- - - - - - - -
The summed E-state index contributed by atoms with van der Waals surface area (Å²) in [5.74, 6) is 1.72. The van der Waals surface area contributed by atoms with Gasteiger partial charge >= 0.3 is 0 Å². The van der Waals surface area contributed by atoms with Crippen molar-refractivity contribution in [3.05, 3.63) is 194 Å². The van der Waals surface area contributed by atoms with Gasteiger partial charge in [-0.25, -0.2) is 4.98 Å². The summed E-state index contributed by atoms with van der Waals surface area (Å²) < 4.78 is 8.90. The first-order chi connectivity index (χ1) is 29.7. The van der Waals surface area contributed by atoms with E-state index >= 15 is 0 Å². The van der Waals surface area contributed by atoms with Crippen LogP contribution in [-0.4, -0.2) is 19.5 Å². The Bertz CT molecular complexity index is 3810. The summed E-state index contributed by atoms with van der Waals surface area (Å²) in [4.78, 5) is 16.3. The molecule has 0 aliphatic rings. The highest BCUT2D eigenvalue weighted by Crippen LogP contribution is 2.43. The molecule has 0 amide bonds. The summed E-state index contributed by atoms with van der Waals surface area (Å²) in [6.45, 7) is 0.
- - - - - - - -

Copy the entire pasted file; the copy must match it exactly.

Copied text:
The summed E-state index contributed by atoms with van der Waals surface area (Å²) in [5.74, 6) is 1.72. The van der Waals surface area contributed by atoms with Gasteiger partial charge >= 0.3 is 0 Å². The van der Waals surface area contributed by atoms with Crippen molar-refractivity contribution in [3.05, 3.63) is 194 Å². The van der Waals surface area contributed by atoms with Gasteiger partial charge in [-0.25, -0.2) is 4.98 Å². The summed E-state index contributed by atoms with van der Waals surface area (Å²) < 4.78 is 8.90. The first-order chi connectivity index (χ1) is 29.7. The van der Waals surface area contributed by atoms with E-state index >= 15 is 0 Å². The van der Waals surface area contributed by atoms with Crippen LogP contribution in [-0.4, -0.2) is 19.5 Å². The Bertz CT molecular complexity index is 3810. The summed E-state index contributed by atoms with van der Waals surface area (Å²) in [4.78, 5) is 16.3. The molecule has 0 aliphatic rings. The highest BCUT2D eigenvalue weighted by Crippen LogP contribution is 2.43. The molecule has 0 amide bonds. The summed E-state index contributed by atoms with van der Waals surface area (Å²) in [6.45, 7) is 0.